Ministry reports US spy agencies' latest attempt to recruit Russian worker was on Jan 14Russian Politics & Diplomacy January 18, 21:57
Austria’s president-elect says he is ready to maintain good relations with RussiaWorld January 18, 21:50
Putin briefs Merkel, Hollande on steps to implement Syrian ceasefireRussian Politics & Diplomacy January 18, 20:39
Putin, Merkel, Hollande agree to give fresh impetus to Normandy Four activitiesRussian Politics & Diplomacy January 18, 20:26
Russian Eurobonds may be floated in spring 2017 — finance ministerBusiness & Economy January 18, 19:48
Russia, Turkey report 14 ceasefire breaches in Syria per dayWorld January 18, 19:17
Analyst believes removal of sanctions can be political bargaining chip with RussiaRussian Politics & Diplomacy January 18, 18:45
Arctic Forum’s task is to change perception of region as source of raw material — officialBusiness & Economy January 18, 18:28
OPEC revises Russia’s oil production outlook downward by 110,000 bpd in 2017Business & Economy January 18, 18:20
GENEVA, February 1. /TASS/. Valentin Balakhnichev, former president of the All-Russia Athletic Federation (ARAF), has filed an appeal at the Court of Arbitration for Sport (CAS) against his life ban from involvement in the sports, court’s website said on Monday.
On January 7, the International Association of Athletics Federation (IAAF) Ethics Committee suspended for life from all athletics activities Balakhnichev, as well as Papa Massata Diack, former marketing consultant to the IAAF, and Alexei Melnikov, the ARAF’s National Team coach for long distance running and race walkers.
CAS said Balakhnichev, Melnikov and Diack filed "three appeals seeking to have their life bans from involvement in the sport of track and field annulled."
The Ethics Committee found Balakhnichev guilty of entering a conspiracy with Diack and Melnikov against opening proceedings on doping-abuse charges in regard to Russian athlete Lilia Shobukhova. She later allegedly transferred money to the officials at the issue to avoid suspension after caught using performance enhancing drugs.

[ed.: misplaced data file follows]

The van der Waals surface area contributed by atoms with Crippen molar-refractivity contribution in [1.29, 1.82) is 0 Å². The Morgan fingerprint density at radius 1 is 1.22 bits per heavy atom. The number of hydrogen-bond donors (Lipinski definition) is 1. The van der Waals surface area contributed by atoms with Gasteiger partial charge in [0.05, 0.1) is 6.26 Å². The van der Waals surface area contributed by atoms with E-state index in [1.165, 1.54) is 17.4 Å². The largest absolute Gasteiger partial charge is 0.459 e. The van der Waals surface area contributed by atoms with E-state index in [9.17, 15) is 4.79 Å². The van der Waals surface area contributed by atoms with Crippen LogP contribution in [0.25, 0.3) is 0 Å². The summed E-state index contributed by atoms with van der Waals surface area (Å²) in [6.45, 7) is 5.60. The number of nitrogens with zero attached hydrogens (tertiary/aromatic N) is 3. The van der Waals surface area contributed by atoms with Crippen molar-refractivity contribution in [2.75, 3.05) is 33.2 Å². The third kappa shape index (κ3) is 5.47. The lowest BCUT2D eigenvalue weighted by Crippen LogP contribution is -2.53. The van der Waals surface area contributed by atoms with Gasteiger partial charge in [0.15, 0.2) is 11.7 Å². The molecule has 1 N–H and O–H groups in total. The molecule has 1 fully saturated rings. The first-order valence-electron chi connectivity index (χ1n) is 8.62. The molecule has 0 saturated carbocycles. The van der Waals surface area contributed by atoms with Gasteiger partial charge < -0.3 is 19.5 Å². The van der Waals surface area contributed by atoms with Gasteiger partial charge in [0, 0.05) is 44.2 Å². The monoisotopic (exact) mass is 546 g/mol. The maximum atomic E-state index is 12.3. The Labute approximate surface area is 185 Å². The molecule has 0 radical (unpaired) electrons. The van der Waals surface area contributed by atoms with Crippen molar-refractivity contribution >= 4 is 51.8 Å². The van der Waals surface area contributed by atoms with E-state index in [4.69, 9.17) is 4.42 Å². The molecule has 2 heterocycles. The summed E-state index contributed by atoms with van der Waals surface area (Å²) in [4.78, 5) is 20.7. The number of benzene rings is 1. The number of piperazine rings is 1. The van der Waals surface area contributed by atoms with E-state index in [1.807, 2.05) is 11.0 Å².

The World Anti-Doping Agency (WADA) Independent Commission was set up and began its work last November, following a series of German documentaries on the alleged mass use of performance enhancing drugs among Russia’s field and track athletes.
The Independent Commission published on November 9 the first part of the results of its probe into the activities of the ARAF, the Moscow anti-doping laboratory, the Russian Anti-Doping Agency (RUSADA) and the Russian Sports Ministry.
The commission accused certain athletes and sports officials of doping abuse and involvement in other activities related to violations of international regulations on performance enhancing substances.
RUSADA and the Moscow anti-doping laboratory subsequently suspended their activities, while WADA’s Board of Founders approved the decision of the agency’s Independent Committee that RUSADA did not comply with the Code of the international anti-doping organization.
In December 2014, German TV Channel ARD aired a series of documentaries on alleged doping abuse in Russian sports. The ARD’s two-part documentary, entitled Geheimsache Doping (Secret Doping Case), claimed that Russian athletes systematically took banned substances on instructions from their coaches.
In August 2015, ARD released another documentary "Doping - Top Secret: The Shadowy World of Athletics." The film claimed that ARD and British newspaper The Sunday Times had obtained a leaked database belonging to the International Association of Athletics Federations, which contained more than 12,000 blood tests from around 5,000 athletes in the years 2001 to 2012.
ARD further alleged that a third of medals (146, including 55 golds) in endurance events at the Olympics and World Championships between 2001 and 2012 were won by athletes who have recorded suspicious tests but none of these athletes have been stripped of their medals.
The Sunday Times also alleged that Russian athletes suspected of doping abuse had won 80% of medals for their country at Olympic Games and World Championships between 2001 and 2012.
Balakhnichev, who led the federation since 1991, had to quit amid numerous doping scandals.